In a world that has created a division between the rich and poor, there are people searching for answers on how to even the playing field. Many of these people reside in the development field. Development comes in all shapes and sizes; there are the do-gooders of the Peace Corps and the admirable efforts of Fair Trade organizations. While we define these various professions within the field of development, what does that really mean? What are they trying to achieve? As a professional in the field I am still searching for these answers. But after becoming involved in the sector of social enterprises, it is clear to me that business and wealth in developing countries can be used to solve social issues around the world, offering a way to use globalization to help marginalized communities rise in the ranks.
While GDP can be an important indicator for certain aspects of a country’s economic stance on a global scale, in countries like India and Thailand, where the majority of people work in the informal sector, GDP is not representative of individual well-being. It is time to take a different approach. Economist Amartya Sen argues that income and GDP measures are not accurate indicators of development. Instead, he explains in the article “Human Development and Decent Work,” it is the freedom people have to achieve the life they want what tells the story.
During a time when major development institutions are viewed as incompetent, unproductive, and unresponsive, social entrepreneurs and the enterprises they build can offer creative and innovative solutions to global poverty issues. Social entrepreneurs are motivated by a social cause they feel passionate about, with profit being a means not an end.
Defined as as an organization seeking market-based solutions to social problems, social enterprises vary in approach but their overall goal is to expand freedoms to a specific set of communities. As a former Peace Corps volunteer, as well as someone who has recently started their own social enterprise, I can affirm that it is a very different way to approach development. While both require working at the ground level, a social enterprise puts power back into the individual’s hands through sustainable and long-lasting economic opportunities.
While in the Peace Corps, I felt that my lack of experience and limited amount of time prevented me from making a long-lasting impact. I was not able to choose who the people I worked with were or the type of work I was doing. But in creating a social enterprise, I was able to work within a community I understood, and develop a project I felt passionate about. The strong sense of passion that is so common with social enterprises helps to drive a stronger commitment from the entrepreneurs themselves.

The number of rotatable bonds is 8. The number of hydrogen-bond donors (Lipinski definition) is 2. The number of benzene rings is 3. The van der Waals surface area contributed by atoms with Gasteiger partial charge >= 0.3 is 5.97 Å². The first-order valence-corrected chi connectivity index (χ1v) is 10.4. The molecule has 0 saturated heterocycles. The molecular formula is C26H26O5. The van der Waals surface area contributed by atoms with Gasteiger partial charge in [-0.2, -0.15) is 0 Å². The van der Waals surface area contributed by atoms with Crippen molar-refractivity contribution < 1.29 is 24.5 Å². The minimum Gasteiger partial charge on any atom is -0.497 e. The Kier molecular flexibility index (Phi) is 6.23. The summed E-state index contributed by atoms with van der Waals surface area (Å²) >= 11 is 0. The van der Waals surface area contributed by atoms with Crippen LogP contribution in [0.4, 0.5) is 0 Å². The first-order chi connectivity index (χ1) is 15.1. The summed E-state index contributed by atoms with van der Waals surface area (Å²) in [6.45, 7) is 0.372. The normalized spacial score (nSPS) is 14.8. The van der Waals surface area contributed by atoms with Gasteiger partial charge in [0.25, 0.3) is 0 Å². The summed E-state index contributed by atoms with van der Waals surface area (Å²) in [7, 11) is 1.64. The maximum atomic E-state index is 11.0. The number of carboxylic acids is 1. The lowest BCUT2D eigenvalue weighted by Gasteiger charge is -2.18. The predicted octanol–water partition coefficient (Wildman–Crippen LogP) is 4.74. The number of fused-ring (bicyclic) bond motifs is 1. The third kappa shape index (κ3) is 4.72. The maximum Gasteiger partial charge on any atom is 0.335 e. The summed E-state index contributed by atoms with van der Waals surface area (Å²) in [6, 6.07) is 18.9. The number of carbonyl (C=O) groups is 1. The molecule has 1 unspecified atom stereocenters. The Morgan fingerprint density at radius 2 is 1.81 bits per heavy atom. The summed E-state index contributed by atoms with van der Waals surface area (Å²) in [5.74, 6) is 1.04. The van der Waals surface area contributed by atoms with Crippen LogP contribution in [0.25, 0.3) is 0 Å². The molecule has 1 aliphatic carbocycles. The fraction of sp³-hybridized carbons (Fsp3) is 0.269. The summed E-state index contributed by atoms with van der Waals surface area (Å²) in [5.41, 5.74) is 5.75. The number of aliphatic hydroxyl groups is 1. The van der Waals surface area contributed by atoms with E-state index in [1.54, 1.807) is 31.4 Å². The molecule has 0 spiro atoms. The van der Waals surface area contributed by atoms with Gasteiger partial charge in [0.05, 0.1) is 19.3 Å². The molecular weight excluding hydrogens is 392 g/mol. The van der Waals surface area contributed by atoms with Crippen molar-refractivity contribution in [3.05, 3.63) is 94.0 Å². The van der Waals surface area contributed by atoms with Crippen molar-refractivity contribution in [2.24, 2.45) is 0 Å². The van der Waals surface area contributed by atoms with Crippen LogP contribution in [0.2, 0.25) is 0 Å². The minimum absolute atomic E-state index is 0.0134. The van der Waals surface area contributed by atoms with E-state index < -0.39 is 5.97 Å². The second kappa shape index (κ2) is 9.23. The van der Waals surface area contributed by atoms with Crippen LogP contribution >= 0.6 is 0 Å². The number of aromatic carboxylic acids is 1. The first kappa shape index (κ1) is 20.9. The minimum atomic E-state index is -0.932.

Fieldwork is the first step to understand any community. But often times, the development worker will have different concerns than those of the community. What makes social enterprises so unique is that the development worker’s passion and what the community wants coincide. Social enterprises work to combine passion with priority.
At the same time, efforts focused on something that a marginalized community is passionate about can also compliment priorities within the Western world. Take for instance female empowerment. While it is a high priority in developed countries, it’s not always the case in the rest of the world. But there in some of the developing countries the informal market of handcrafted goods is deeply rooted in their cultures. And that is a job generally done by women. While they may be shunned from many economic opportunities, working within the craft industry is a way for them to contribute without having to battle cultural norms. Handmade crafts can generate profit in a global market, and therefore, developed countries will invest in these products making it possible for women to greatly contribute to their household income, which in turn changes their value within society.
By empowering such communities, the growing industry of social enterprises has great potential to deeply influence the field of development. This approach highlights the places in which need meets passion, which may well be the start to developing sustainable and long-lasting partnerships across the globe.
Cara Walden is an M.A. candidate at Concordia University, where she is pursing a degree in International Development and Service. She completed her undergraduate degree in Sociology at Hobart and William Colleges and traveled extensively during her time there. Following graduation Cara was a Peace Corps Volunteer in the Caribbean followed by a year long fellowship as the youth development director for an NGO in Nepal. Her interests range from international development to Fair Trade and socially conscious businesses. She is also the founder of the social enterprise Trashé Designs.